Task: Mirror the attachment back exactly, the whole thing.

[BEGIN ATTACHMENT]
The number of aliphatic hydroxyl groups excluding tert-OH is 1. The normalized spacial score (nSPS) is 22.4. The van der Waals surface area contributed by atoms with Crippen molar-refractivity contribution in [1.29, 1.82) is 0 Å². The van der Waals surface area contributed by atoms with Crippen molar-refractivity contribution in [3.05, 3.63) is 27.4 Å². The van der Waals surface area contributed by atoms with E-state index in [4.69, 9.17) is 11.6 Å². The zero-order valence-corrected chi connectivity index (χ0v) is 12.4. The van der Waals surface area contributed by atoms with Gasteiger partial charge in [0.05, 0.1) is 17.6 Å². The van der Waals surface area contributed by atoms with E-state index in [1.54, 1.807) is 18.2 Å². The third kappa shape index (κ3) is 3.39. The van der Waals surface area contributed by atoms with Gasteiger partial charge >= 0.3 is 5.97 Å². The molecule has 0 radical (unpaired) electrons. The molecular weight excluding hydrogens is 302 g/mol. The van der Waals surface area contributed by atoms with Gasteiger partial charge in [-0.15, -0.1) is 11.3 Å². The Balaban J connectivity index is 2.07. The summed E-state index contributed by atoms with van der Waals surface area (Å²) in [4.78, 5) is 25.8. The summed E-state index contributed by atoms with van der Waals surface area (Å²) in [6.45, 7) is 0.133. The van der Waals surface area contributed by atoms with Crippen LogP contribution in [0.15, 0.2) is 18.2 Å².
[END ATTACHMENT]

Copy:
The number of aliphatic hydroxyl groups excluding tert-OH is 1. The normalized spacial score (nSPS) is 22.4. The van der Waals surface area contributed by atoms with Crippen molar-refractivity contribution in [1.29, 1.82) is 0 Å². The van der Waals surface area contributed by atoms with Crippen molar-refractivity contribution in [3.05, 3.63) is 27.4 Å². The van der Waals surface area contributed by atoms with E-state index in [4.69, 9.17) is 11.6 Å². The zero-order valence-corrected chi connectivity index (χ0v) is 12.4. The van der Waals surface area contributed by atoms with Gasteiger partial charge in [0.05, 0.1) is 17.6 Å². The van der Waals surface area contributed by atoms with E-state index in [1.54, 1.807) is 18.2 Å². The third kappa shape index (κ3) is 3.39. The van der Waals surface area contributed by atoms with Gasteiger partial charge >= 0.3 is 5.97 Å². The molecule has 0 radical (unpaired) electrons. The molecular weight excluding hydrogens is 302 g/mol. The van der Waals surface area contributed by atoms with Gasteiger partial charge in [-0.15, -0.1) is 11.3 Å². The Balaban J connectivity index is 2.07. The summed E-state index contributed by atoms with van der Waals surface area (Å²) in [4.78, 5) is 25.8. The summed E-state index contributed by atoms with van der Waals surface area (Å²) in [6.45, 7) is 0.133. The van der Waals surface area contributed by atoms with Crippen LogP contribution in [0.15, 0.2) is 18.2 Å².